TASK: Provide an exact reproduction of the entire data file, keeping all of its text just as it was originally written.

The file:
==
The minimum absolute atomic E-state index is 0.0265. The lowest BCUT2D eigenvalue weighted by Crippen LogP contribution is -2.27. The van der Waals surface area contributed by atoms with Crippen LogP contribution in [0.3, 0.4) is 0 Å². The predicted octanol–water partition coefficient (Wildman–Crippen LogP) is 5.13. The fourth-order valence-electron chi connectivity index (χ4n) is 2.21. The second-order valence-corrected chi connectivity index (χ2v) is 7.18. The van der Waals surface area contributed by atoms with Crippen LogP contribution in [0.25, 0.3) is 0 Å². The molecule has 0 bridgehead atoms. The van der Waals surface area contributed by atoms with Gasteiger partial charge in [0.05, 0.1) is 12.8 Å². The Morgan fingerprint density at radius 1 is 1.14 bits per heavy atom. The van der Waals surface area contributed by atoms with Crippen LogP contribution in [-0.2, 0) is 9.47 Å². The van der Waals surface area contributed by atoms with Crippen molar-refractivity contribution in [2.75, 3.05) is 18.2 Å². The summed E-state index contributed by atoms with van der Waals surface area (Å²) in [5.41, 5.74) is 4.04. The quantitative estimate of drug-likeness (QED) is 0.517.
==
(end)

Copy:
The minimum absolute atomic E-state index is 0.0265. The lowest BCUT2D eigenvalue weighted by Crippen LogP contribution is -2.27. The van der Waals surface area contributed by atoms with Crippen LogP contribution in [0.3, 0.4) is 0 Å². The predicted octanol–water partition coefficient (Wildman–Crippen LogP) is 5.13. The fourth-order valence-electron chi connectivity index (χ4n) is 2.21. The second-order valence-corrected chi connectivity index (χ2v) is 7.18. The van der Waals surface area contributed by atoms with Crippen LogP contribution in [0.25, 0.3) is 0 Å². The molecule has 0 bridgehead atoms. The van der Waals surface area contributed by atoms with Gasteiger partial charge in [0.05, 0.1) is 12.8 Å². The Morgan fingerprint density at radius 1 is 1.14 bits per heavy atom. The van der Waals surface area contributed by atoms with Crippen LogP contribution in [-0.2, 0) is 9.47 Å². The van der Waals surface area contributed by atoms with Crippen molar-refractivity contribution in [2.75, 3.05) is 18.2 Å². The summed E-state index contributed by atoms with van der Waals surface area (Å²) in [5.41, 5.74) is 4.04. The quantitative estimate of drug-likeness (QED) is 0.517.